Sunday, March 19, 2006

From the mailbag...

Zvi Lampert writes:
Hey, this is from an email I sent to a jewish music yahoo group on the topic, and I though it might be an appropriate response to that numbskull zealot who wants to bring mashgichim into Jewish recording studios or some crap like that.

What is it that makes Jewish music Jewish?

I hear lots of talk about "this sounds goyish" or "that's too rocky". Well, what does sound Jewish? What most of us mean when they say something sounds Jewish is that it sounds like the music the Jews of Europe developed over many centuries of living there (I.e. Klezmer, niggunim, chasidishe marches, chazunnis, and their more recent American offshoots). Ironically, those stereotypical Jewish styles (which are legitimate styles of music) sound a lot like the 'goyish' music of those locales. If you listen to traditional Sephardic pizmonim, it sounds a lot like the local goyish music of those Middle Eastern or North African countries from which many Sephardim hail. And so it is and has been with the music of Jews anywhere in the world. We borrow (not only in music) from the culture and styles of our host countries, and we incorporate elements of it into our own culture. This is not assimilation, it is adaptation.

Why should it be any different for American Jews to adopt our music to the styles of our host country (rock, jazz, R&B, hip hop, blues, just to name a few)? We have been living in America, many of us since WWII, many of us far longer, but certainly long enough to consider our communities here well established. Why was it OK for some rebbe in Hungary 200 years ago to take a local beer anthem and apply it to lecha dodi or keil adon, thus 'creating' a permanent niggun, but if a current Jewish artist uses something even resembling a back beat, or, Hashem yeracheim, takes a rock tune and puts in Jewish lyrics (i.e..Schlock Rock, or MBD's Yidden), somehow its judged as tainted? It's a major double standard, based on a false impression of Jewish history, and in many cases, stemming from self riteousness and ignorance. In my opinion the only purely Jewish music is what Dovid Hamelech composed for the Leviim, and those songs have been lost to us (although there is an obscure theory that the Gregorian monks adopted some of those melodies for their famous chants, which would make even those original Jewish composition possul.)

I believe that Jewish music, like any other art form, if not allowed to evolve, grows stagnant. So many new albums are flooding the market that all sound the same, the same composer, same arranger, same musicians, many singers are clones of Avraham Fried (a true professional who I love, and with whom I've worked many times, but only he is the original). It's getting stale. We've gone as far as we can go with this idea that Jewish music has to sound like the ancient folk songs of the European countryside (hot rhythm section from Israel and overblown, disruptive horn arrangements notwithstanding). It's time to start opening our minds to some growth and freshness in new Jewish music. I'm not trying to knock mainstream Jewish artists, I'm just trying to say don't be so quick to knock the new school guys.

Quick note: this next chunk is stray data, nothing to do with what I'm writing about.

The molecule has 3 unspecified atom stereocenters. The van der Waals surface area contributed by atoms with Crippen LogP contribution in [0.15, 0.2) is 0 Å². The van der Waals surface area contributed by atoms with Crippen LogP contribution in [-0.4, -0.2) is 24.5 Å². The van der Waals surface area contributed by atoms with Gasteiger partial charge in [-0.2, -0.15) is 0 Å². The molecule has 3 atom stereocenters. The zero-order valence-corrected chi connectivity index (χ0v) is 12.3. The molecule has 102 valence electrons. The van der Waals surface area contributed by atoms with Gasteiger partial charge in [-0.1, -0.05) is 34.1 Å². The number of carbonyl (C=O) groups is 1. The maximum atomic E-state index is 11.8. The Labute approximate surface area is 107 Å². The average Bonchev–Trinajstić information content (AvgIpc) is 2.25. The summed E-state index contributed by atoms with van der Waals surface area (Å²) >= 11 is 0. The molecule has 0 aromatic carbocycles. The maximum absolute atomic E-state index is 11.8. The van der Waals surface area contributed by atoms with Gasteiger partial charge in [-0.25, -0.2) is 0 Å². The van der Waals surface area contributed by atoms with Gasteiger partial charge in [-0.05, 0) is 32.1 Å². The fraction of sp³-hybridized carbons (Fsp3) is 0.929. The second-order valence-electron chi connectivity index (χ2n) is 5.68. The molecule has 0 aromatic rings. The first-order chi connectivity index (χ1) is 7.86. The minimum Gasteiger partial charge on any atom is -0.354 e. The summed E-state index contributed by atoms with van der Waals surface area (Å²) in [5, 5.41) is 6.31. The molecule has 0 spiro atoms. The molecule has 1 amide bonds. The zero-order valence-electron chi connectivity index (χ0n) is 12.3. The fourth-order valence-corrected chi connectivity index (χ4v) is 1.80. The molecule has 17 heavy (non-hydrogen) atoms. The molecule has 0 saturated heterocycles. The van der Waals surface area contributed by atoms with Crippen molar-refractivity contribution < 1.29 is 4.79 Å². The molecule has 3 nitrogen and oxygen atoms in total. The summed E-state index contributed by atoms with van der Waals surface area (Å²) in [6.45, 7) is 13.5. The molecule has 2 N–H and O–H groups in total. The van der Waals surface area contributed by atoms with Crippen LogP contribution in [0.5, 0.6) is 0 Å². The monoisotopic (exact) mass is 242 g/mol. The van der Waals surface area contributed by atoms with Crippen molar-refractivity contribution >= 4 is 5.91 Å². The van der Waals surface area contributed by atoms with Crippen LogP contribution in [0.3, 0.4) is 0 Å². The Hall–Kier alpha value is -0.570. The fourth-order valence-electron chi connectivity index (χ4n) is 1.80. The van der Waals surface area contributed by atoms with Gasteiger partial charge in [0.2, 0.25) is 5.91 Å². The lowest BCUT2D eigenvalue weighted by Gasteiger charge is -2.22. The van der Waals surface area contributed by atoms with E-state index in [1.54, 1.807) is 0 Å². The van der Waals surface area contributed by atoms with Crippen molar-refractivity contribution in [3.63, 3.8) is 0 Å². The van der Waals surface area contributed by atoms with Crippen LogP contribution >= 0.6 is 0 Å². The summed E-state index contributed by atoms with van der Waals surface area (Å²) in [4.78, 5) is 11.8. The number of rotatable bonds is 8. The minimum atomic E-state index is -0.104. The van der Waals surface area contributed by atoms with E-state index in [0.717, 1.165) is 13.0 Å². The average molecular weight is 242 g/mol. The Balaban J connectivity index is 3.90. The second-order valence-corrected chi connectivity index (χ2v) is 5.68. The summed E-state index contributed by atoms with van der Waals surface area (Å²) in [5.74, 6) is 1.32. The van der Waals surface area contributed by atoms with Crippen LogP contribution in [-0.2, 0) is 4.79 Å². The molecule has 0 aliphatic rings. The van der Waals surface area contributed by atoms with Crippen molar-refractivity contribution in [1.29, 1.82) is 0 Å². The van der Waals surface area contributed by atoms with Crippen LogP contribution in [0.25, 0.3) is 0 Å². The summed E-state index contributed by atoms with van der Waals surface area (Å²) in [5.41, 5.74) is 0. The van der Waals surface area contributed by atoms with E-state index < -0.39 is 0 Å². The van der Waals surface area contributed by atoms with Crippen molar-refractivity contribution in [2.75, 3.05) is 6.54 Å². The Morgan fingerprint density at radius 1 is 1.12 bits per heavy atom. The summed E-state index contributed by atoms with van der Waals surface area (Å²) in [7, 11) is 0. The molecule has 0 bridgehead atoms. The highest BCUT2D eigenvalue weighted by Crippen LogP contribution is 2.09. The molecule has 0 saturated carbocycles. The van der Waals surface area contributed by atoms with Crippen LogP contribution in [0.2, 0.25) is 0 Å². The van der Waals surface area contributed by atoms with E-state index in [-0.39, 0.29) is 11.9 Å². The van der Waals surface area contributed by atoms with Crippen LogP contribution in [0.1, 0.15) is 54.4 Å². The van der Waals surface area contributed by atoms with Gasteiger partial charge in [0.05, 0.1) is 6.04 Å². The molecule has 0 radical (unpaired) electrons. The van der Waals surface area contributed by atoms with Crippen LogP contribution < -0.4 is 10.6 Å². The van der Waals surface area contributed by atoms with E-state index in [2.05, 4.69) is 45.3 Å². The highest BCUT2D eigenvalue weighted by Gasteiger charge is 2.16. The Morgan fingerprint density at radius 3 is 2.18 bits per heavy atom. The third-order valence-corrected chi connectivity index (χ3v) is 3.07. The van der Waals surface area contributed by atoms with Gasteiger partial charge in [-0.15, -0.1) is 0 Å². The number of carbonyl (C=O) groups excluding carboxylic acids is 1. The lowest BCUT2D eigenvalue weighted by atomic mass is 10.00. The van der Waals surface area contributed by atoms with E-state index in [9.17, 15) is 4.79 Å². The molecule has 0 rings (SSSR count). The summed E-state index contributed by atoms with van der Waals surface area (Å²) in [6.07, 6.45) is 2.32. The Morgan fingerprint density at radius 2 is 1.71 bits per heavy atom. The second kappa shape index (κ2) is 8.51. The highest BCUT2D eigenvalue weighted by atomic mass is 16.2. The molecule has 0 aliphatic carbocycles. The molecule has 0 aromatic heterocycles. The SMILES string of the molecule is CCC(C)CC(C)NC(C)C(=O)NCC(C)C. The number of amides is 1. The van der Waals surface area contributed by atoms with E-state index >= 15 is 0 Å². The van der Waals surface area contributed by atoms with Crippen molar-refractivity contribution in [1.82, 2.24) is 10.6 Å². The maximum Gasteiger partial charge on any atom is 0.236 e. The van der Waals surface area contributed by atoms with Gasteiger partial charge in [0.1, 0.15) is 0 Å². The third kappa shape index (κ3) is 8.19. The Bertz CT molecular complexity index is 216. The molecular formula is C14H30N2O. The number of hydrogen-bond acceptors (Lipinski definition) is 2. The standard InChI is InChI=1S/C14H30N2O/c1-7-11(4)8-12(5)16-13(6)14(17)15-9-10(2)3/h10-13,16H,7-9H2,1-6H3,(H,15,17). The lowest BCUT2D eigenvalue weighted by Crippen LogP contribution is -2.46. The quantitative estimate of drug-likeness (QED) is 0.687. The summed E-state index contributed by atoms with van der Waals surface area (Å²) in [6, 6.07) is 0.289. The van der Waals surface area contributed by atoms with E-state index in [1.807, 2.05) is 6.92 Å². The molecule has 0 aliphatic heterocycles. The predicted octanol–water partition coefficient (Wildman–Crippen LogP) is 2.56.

Shalom Septimus writes:
quoted from yer blog:

E writes: "I just reminded myself of another wedding where they played during the procession (not for the bride or groom) but during the procession they played the theme music from the tv soap opera the young and the restless."

I should point out, in the interest of historical accuracy, that this piece didn't originate with the soap opera: it was originally titled "Cotton's Dream" from the soundtrack of the movie "Bless The Beasts And Children". I have that LP somewhere.

(O yeah, and "Turkish Kiss" is actually titled "Simarek", which means "spoiled" (as in brat). Wrong titles bother me. Unfortunately if you use the correct ones, nobody knows what the heck you're talking about.)
Yeah, try requesting Nigun Ratza Vashov one day and see what happens.

A reader writes:
it just hit me the tune of the bagpipe intro on legabay is the intro to the back to the future soundtrack probably unintentional but ...
Jeremy Gimbel writes:
Are you bored with Passover songs? Do you wish Hanukkah wasn't the only holiday with new songs like Adam Sandler's "Hanukkah Song," or "Hanukkah Hey Ya"? Do you wish there was a Passover parody that wasn't written to a melody that was popular before you were born? Are you tired of reading rhetorical questions? Well, here's a question that actually has an answer: What do you get when you take the "k" out of Avril Lavigne's "Sk8er Boi"? That's right: "S8er Boi". Check it out at and liven up your s8er!
Yosef writes:
Check out the following blog on jewish music, particularly the last 2 posts relating to "the 14 songs that changed the world of Jewish music" -- it's not directly on point with respect to the "must have" albums, but it's a good talking point. here's the link, let me know what you think (feel free to post about it): JEWISH MUSIC REVIEW
I haven't seen the article, so I don't know what the thought process is behind this list, but it doesn't resonate with me.

Yosef's also been asking for the Top 5 or 10 Jewish albums:
I guess if you're having a hard time narrowing it down, you can expand the list to include the top-20 or something like that -- or maybe something like the top 10 for separate decades (i.e. 2000 -- present, 1990 -- 1999, etc.) As for me, I'm really a novice and wouldn't know where to begin in identifying the albums that would answer my question -- that's exactly why I asked the question to you (and your readers).
I find it difficult to answer these kinds of questions. I did list of *some* of my favorite albums for my J-Blogger interview.